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Digital Photography: 99 Easy Tips To Make You Look Like A Pro! Paperback – June 25, 2002

ISBN-13: 078-3254040687 ISBN-10: 0072225823 Edition: 1st

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Product Details

  • Paperback: 288 pages
  • Publisher: McGraw-Hill Osborne Media; 1 edition (June 25, 2002)
  • Language: English
  • ISBN-10: 0072225823
  • ISBN-13: 978-0072225822
  • Product Dimensions: 9.2 x 7.6 x 0.6 inches
  • Shipping Weight: 1.4 pounds
  • Average Customer Review: 3.9 out of 5 stars  See all reviews (8 customer reviews)
  • Amazon Best Sellers Rank: #3,135,316 in Books (See Top 100 in Books)

Editorial Reviews

From the Back Cover

Extend the capabilities of your digital camera with 99 thoroughly explained helpful pointers. Organized into easy-to-navigate chapters, this handy resource will help you fully utilize your camera's features, perform digital darkroom magic, and manage, print, and publish your images to the Web. Learn photographic techniques such as lighting problem shadows, taking extreme close-ups, capturing motion, and more. Plus--supplement your photographic expeditions with darkroom tricks and magic, including correcting the color and brightness of your images, sharpening the focus, and eliminating imperfections. Read this book and discover why digital photography is fast becoming the leading method of capturing life's most important moments.

  • Capture viewer interest with good composition
  • Restore old family photographs
  • Photograph in rainy or dark conditions
  • Compose and shoot breathtaking panoramas
  • Hand-color black-and-white photographs
  • Calibrate your monitor and camera screen
  • Overcome common problems like parallax error
  • Freeze fast action or follow motion to blur a background
  • Shoot movies and sequences for Web animation
  • Optimize images for a Web portfolio

About the Author

Ken Milburn (Oakland, CA) has 15 years experience as a nationally published advertising photographer writing about graphics and multimedia for national computer publications. Milburn has also written seven computer books, including the best-selling FrontPage 97 and the Flash 3 Web Animation and f/x, and Master Photoshop 5.5 Visually (IDG). Ken's clients include Multimedia Live!, New World Publishing, Morph's Outpost, Computer Artist, MacMillan Publishing, American President Lines, The Sausalito Chamber of Commerce and the Sausalito Art Festival.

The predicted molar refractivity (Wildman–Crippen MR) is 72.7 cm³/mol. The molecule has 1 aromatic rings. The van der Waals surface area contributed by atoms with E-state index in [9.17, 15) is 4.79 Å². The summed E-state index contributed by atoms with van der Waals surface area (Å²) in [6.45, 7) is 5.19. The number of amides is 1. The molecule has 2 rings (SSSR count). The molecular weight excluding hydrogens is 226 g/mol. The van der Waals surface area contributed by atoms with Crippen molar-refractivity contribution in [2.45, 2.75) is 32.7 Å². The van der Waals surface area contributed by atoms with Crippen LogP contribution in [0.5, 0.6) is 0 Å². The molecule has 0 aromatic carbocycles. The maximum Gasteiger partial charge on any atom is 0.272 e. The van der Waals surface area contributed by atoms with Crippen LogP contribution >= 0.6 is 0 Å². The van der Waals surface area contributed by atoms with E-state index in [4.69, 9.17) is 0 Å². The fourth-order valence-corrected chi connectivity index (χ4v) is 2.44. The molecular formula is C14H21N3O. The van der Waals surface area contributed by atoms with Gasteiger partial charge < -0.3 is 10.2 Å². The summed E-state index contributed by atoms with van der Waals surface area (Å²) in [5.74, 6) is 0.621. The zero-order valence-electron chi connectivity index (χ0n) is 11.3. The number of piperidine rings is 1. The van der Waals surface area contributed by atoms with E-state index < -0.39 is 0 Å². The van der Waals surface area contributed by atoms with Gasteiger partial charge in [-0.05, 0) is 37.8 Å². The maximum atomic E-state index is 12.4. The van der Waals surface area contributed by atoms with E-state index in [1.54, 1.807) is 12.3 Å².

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Customer Reviews

3.9 out of 5 stars
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If you like good books which cover the subject well, then try this one.
John
Anyhow, even if the images could be downloaded, it would be an inexcusable waste of the reader's time, and once again no substitute for an included CD.
Rudy
This is my fifth book on Digital Photography and none of them has explored Digital Photography as clear as Ken has with this book.
Amazon Customer

Most Helpful Customer Reviews

29 of 29 people found the following review helpful By Amazon Customer on November 21, 2002
Format: Paperback
The title says it all. This is my fifth book on Digital Photography and none of them has explored Digital Photography as clear as Ken has with this book. What makes it all the more interesting is that you can put into practice what you have read as you go along. It's a well earned 5 stars.Check out its comprehensive index and judge it yourself.
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21 of 23 people found the following review helpful By Tim Robertson VINE VOICE on November 4, 2002
Format: Paperback